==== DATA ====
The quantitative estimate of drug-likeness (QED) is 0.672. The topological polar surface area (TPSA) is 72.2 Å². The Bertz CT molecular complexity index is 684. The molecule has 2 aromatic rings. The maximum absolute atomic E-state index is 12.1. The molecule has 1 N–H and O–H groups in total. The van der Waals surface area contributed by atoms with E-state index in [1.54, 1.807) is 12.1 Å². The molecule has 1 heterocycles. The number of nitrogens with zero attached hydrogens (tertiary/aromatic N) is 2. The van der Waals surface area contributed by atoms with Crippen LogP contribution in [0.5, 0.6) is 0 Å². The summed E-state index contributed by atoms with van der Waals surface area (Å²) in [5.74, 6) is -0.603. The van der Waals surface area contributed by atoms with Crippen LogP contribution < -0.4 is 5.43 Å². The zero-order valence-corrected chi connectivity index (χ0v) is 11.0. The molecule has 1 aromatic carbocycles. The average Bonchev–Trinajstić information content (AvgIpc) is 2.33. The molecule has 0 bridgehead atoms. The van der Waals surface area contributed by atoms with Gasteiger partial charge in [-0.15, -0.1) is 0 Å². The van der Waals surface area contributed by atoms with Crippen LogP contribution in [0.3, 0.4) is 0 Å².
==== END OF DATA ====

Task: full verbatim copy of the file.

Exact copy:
The quantitative estimate of drug-likeness (QED) is 0.672. The topological polar surface area (TPSA) is 72.2 Å². The Bertz CT molecular complexity index is 684. The molecule has 2 aromatic rings. The maximum absolute atomic E-state index is 12.1. The molecule has 1 N–H and O–H groups in total. The van der Waals surface area contributed by atoms with E-state index in [1.54, 1.807) is 12.1 Å². The molecule has 1 heterocycles. The number of nitrogens with zero attached hydrogens (tertiary/aromatic N) is 2. The van der Waals surface area contributed by atoms with Crippen LogP contribution in [0.5, 0.6) is 0 Å². The summed E-state index contributed by atoms with van der Waals surface area (Å²) in [5.74, 6) is -0.603. The van der Waals surface area contributed by atoms with Crippen LogP contribution < -0.4 is 5.43 Å². The zero-order valence-corrected chi connectivity index (χ0v) is 11.0. The molecule has 1 aromatic carbocycles. The average Bonchev–Trinajstić information content (AvgIpc) is 2.33. The molecule has 0 bridgehead atoms. The van der Waals surface area contributed by atoms with Gasteiger partial charge in [-0.15, -0.1) is 0 Å². The van der Waals surface area contributed by atoms with Crippen LogP contribution in [0.3, 0.4) is 0 Å².